New software development process to improve efficiency, productivity

Scrum Master Roger Bowman leads the development team at a Daily Scrum meeting

Scrum master Roger Bowman leads the development team at a daily Scrum meeting

On Oct. 1, ADRS Computer Services will officially switch to a new software development methodology aimed to increase efficiency and productivity.

The new approach – which is being implemented now through trials – is called “Scrum.” It is the best-known variant of several “agile” software development strategies. Agile software development is nimble and promotes adaptive planning, quick development, early delivery, and continuous improvement.

Scrum encourages rapid and flexible response to change and works through collaboration between self-organizing, cross-functional teams. The term originates from rugby and refers to a specific play that requires complete commitment of the entire team to gain possession of the ball.

“Scrum is something that’s entirely new for us,” said ADRS Software Development Manager Clay Weaver. “The changes to how we work are numerous and stark, but they’re all positive. My staff is excited. They feel energized. Our Scrum trial runs began in June, and we’ve already seen huge efficiency improvements in what we’ve accomplished in that time.”

Weaver said that one of the many positive elements of Scrum is the highly collaborative environment. It promotes a team culture where communication is key. All aspects of the project are discussed as a team, and the team collectively decides how to best reach the project objectives.

The Scrum task board is a tool that helps the development team visualize the workload in the sprint

The Scrum task board is a tool that helps the development team visualize the workload in the sprint

Another key difference of Scrum is a strong and structured emphasis on time management. All programming is done in time-limited development cycles known as “sprints.” Sprints range from three weeks to 30 days, and team members decide on the level of work they can commit to within that set time frame.

Each day of the sprint begins with a “Daily Scrum.” The Daily Scrum is a standup meeting – limited to 15 minutes – where each team member provides a status on the tasks as assigned by answering three questions: 1. What did I do yesterday to help the team meet the sprint goal? 2. What will I do today to help the team meet the sprint goal? and 3. What impediments do I see that will prevent me or my team from reaching the sprint goal? The “Scrum Master” (team leader) leads the meeting and will immediately adjust to resolve any impediments seen by development team members.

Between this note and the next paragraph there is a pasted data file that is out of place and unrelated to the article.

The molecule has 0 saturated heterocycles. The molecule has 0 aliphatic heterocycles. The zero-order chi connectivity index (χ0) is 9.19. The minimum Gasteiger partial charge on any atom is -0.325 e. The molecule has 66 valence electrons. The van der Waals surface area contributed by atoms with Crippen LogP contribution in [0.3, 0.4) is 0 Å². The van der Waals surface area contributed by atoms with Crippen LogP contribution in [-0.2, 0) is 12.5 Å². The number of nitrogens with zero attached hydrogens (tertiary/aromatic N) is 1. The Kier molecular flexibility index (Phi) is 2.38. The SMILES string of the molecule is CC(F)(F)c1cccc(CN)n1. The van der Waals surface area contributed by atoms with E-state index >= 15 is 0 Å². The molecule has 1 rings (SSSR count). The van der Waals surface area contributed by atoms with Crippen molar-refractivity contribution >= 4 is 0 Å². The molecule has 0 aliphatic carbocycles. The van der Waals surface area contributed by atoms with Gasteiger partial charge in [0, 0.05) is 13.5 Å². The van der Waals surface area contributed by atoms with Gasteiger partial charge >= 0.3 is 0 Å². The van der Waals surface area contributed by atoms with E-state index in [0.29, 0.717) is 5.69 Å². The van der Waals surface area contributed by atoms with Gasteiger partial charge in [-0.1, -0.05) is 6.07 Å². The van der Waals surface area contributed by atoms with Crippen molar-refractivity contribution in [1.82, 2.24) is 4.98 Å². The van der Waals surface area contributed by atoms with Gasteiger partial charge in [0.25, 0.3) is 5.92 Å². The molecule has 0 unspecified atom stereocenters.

“Before Scrum, we used a more traditional structure where development was separated into various phases,” said Weaver. “It was never ideal in implementation for our needs, and this switch to an agile method has been in planning for years. Our old software development method was lengthy and prone to delays. In turn, that would make our customers wait too long to provide us feedback.”

Weaver said that the Scrum process will ultimately provide ADRS staff with better finished products in a shorter amount of time.

“The customer is more involved in our process,” he said. “They see the product as it is being developed, and they can chime in on changes to the software as they happen, rather than waiting for the end of a development cycle. Scrum thrives on that immediate feedback because it helps us learn exactly what the customer wants.”

The collaboration is also good for the Scrum team members. Before, a programmer assigned to work on CHARMS had no working knowledge of GIFTS and vice versa. Dividing the work by program became problematic for programmers because the workloads were uneven in maintaining the different databases.

“It just wasn’t an optimal use of our programming resources,” said Weaver. “Our programmers weren’t growing as employees as much as I would have liked because they weren’t getting hands-on experience working on coding for different systems. Scrum is a better method all around for everyone involved.”

Weaver said that the strength of Scrum’s methodology is its flexibility. There is no formal process to follow, and all planning emphasizes reaching short-term goals and resolving issues as they present themselves.

“That’s why they call it a sprint and not a marathon,” said Weaver. “Scrum is unlike any other way I know to tackle a job. It’s a great way to write software, but it would be a horrible way to build a bridge.”

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